plot
::Turtle
“turtle graphics” (imperative drawings)
MuPAD® notebooks are not recommended. Use MATLAB® live scripts instead.
MATLAB live scripts support most MuPAD functionality, though there are some differences. For more information, see Convert MuPAD Notebooks to MATLAB Live Scripts.
plot::Turtle(commands
, <a = a_{min} .. a_{max}
>, options
)
Turtle graphics define a line drawing by a sequence of commands to an abstract robot.
plot::Turtle
defines a graphic by sending
movement commands to an abstract robot. This robot starts heading
up and standing at the origin, with its pen ready for drawing (“down”)
and the line color taken from the attribute LineColor
.
The following commands are known to the robot:
Left(α)
Turn left by the angle α (in radians).
Right(α)
Turn right by the angle α (in radians).
Forward(d)
Move forward distance d.
Up
Lift the “pen”, i.e., subsequent movement commands do not draw lines.
Down
Lower the “pen”, i.e., subsequent movement commands do draw lines.
Push
Remember the current state (position, angle, line color).
Pop
Restore the last remembered state and remove it from the list of remembered states.
Noop
This command is ignored.
LineColor(c)
Set the line color to the colorc
.
The commands not taking an argument may also be entered with
empty parentheses ()
after, e.g., Push()
.
A plot::Turtle
object can be manipulated
dynamically by calling its methods left
, right
, forward
, penUp
, penDown
, push
, pop
,
and setLineColor
, with the obvious connections
to the commands above. These methods append a new command to the end
of the list. Cf. Example 3.
For long command sequences, it is highly recommended to give
the commands directly using the syntax above or by setting the CommandList
attribute
directly.
Both angles and distances can be animated. Colors can not.
Attribute  Purpose  Default Value 

AffectViewingBox  influence of objects on the ViewingBox of
a scene  TRUE 
AntiAliased  antialiased lines and points?  TRUE 
Color  the main color  RGB::Blue 
CommandList  turtle movement commands  [] 
Frames  the number of frames in an animation  50 
Legend  makes a legend entry  
LegendText  short explanatory text for legend  
LegendEntry  add this object to the legend?  FALSE 
LineColor  color of lines  RGB::Blue 
LineWidth  width of lines  0.35 
LineStyle  solid, dashed or dotted lines?  Solid 
LinesVisible  visibility of lines  TRUE 
Name  the name of a plot object (for browser and legend)  
ParameterEnd  end value of the animation parameter  
ParameterName  name of the animation parameter  
ParameterBegin  initial value of the animation parameter  
ParameterRange  range of the animation parameter  
PointSize  the size of points  1.5 
PointStyle  the presentation style of points  FilledCircles 
PointsVisible  visibility of mesh points  FALSE 
TimeEnd  end time of the animation  10.0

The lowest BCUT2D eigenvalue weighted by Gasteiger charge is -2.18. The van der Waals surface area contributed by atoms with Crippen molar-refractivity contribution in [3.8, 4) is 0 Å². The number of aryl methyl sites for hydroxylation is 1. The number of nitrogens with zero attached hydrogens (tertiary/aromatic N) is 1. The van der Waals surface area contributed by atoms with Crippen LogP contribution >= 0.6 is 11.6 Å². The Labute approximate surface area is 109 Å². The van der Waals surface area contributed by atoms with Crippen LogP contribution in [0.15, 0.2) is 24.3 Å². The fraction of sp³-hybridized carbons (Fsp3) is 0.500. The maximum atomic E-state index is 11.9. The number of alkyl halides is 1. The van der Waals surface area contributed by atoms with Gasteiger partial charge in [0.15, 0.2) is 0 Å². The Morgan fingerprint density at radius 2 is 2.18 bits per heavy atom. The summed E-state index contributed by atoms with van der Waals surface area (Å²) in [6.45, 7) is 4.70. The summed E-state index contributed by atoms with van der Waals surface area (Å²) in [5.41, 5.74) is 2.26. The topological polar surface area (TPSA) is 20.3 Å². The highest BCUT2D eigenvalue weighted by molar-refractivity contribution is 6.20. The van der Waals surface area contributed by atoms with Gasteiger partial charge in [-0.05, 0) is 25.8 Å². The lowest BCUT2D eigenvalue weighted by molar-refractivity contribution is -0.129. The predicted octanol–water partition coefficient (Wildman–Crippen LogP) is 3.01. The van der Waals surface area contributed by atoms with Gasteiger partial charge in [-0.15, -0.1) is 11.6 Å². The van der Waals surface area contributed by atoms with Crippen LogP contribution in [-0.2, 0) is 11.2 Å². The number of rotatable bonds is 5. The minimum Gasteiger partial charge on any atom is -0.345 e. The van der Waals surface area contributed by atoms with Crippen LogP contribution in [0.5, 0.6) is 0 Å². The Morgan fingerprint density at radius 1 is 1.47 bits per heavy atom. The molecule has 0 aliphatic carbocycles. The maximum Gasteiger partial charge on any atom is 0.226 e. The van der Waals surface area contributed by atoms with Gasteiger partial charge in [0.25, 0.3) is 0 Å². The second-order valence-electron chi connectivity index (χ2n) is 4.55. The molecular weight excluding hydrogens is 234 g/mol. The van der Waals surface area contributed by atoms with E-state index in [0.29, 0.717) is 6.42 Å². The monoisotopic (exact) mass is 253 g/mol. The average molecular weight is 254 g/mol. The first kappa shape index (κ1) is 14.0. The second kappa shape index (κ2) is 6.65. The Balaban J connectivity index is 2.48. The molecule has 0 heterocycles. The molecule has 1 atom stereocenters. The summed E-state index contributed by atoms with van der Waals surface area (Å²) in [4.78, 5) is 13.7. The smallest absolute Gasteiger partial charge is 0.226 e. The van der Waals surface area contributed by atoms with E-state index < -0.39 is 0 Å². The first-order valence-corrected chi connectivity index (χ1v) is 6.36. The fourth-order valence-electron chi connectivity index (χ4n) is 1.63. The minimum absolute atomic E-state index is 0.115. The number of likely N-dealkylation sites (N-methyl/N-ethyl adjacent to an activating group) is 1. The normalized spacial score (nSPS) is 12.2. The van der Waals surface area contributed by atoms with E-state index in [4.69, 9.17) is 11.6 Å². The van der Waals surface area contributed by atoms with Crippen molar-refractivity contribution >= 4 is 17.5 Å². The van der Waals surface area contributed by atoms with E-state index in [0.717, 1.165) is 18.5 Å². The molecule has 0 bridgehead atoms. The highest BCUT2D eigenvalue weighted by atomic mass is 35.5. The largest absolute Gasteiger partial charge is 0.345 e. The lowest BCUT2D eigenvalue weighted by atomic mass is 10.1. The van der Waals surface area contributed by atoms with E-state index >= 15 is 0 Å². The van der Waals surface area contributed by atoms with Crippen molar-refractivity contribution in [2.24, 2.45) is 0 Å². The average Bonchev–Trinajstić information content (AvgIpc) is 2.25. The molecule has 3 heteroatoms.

TimeBegin  start time of the animation  0.0 
TimeRange  the real time span of an animation  0.0 .. 10.0 
Title  object title  
TitleFont  font of object titles  [" sansserif " , 11 ] 
TitlePosition  position of object titles  
TitleAlignment  horizontal alignment of titles w.r.t. their coordinates  Center 
TitlePositionX  position of object titles, x component  
TitlePositionY  position of object titles, y component  
Visible  visibility  TRUE 
VisibleAfter  object visible after this time value  
VisibleBefore  object visible until this time value  
VisibleFromTo  object visible during this time range  
VisibleAfterEnd  object visible after its animation time ended?  TRUE 
VisibleBeforeBegin  object visible before its animation time starts?  TRUE 
A square can be drawn by four times moving forward, each time turning right 90°:
plot(plot::Turtle([Forward(1), Right(PI/2), Forward(1), Right(PI/2), Forward(1), Right(PI/2), Forward(1), Right(PI/2)]))
Using the $
operator, this command list can be
written much shorter:
plot(plot::Turtle([(Forward(1), Right(PI/2))$4]))
In the same fashion, we can draw any regular nsided polygon:
n := 7: plot(plot::Turtle([(Forward(1), Right(2*PI/n)) $ n]))
The distance to move may contain an animation parameter:
plot(plot::Turtle([Forward(1+a), Right(PI/2), Forward(12*a), Right(PI/2), Forward(1+3*a), Right(PI/2), Forward(14*a), Right(PI/2), Forward(1+5*a)], a=0..2))
Likewise, the angle can be animated:
plot(plot::Turtle([(Forward(1), Right(a))$10], a = 0.25..2.5))
It is also possible to successively append commands to the list:
t := plot::Turtle()
t::forward(1)
for i from 1 to 9 do t::left(3*PI/5); t::forward(1); end_for
plot(t)
As an extension to the original turtle model, the line color may be changed while plotting:
t := plot::Turtle(): t::setLineColor(RGB::Red): t::forward(1): p := float(PI/5): for i from 1 to 9 do t::left(108*PI/180); t::setLineColor([cos(i*p), sin(i*p), 0.0]); t::forward(1); end_for;
plot(t)
Note that the color within one line segment is constant.
Another extension to the turtle model is that plot::Turtle
supports
a stack of saved states, enabling the robot to return to previous
positions:
t := plot::Turtle(): t::forward(5): for i from 3 to 4 do t::push(); t::left(PI/18*i); t::forward(3); t::pop(); end_for: plot(t)
Using small steps, it is possible to create appealing curves
with plot::Turtle
:
t := plot::Turtle(LineColor = RGB::Green): t::forward(2): for dir in [1, 1] do t::push(); t::left(dir*PI/30); for i from 1 to 10 do t::forward(0.2); t::left(dir*PI/30); end_for; t::left(dir*2/3*PI); for i from 1 to 10 do t::forward(0.2); t::left(dir*PI/30); end_for; t::pop() end_for: t::forward(3): t::setLineColor(RGB::Red): for dir from 5 to 5 do t::push(); t::left(dir*2*PI/11); for i from 1 to 10 do t::forward(0.1); t::left(PI/30); end_for; t::left(2*PI/3); for i from 1 to 10 do t::forward(0.1); t::left(PI/30); end_for; t::pop() end_for: plot(t)

A list of commands. See below for command definitions.


Animation parameter, specified as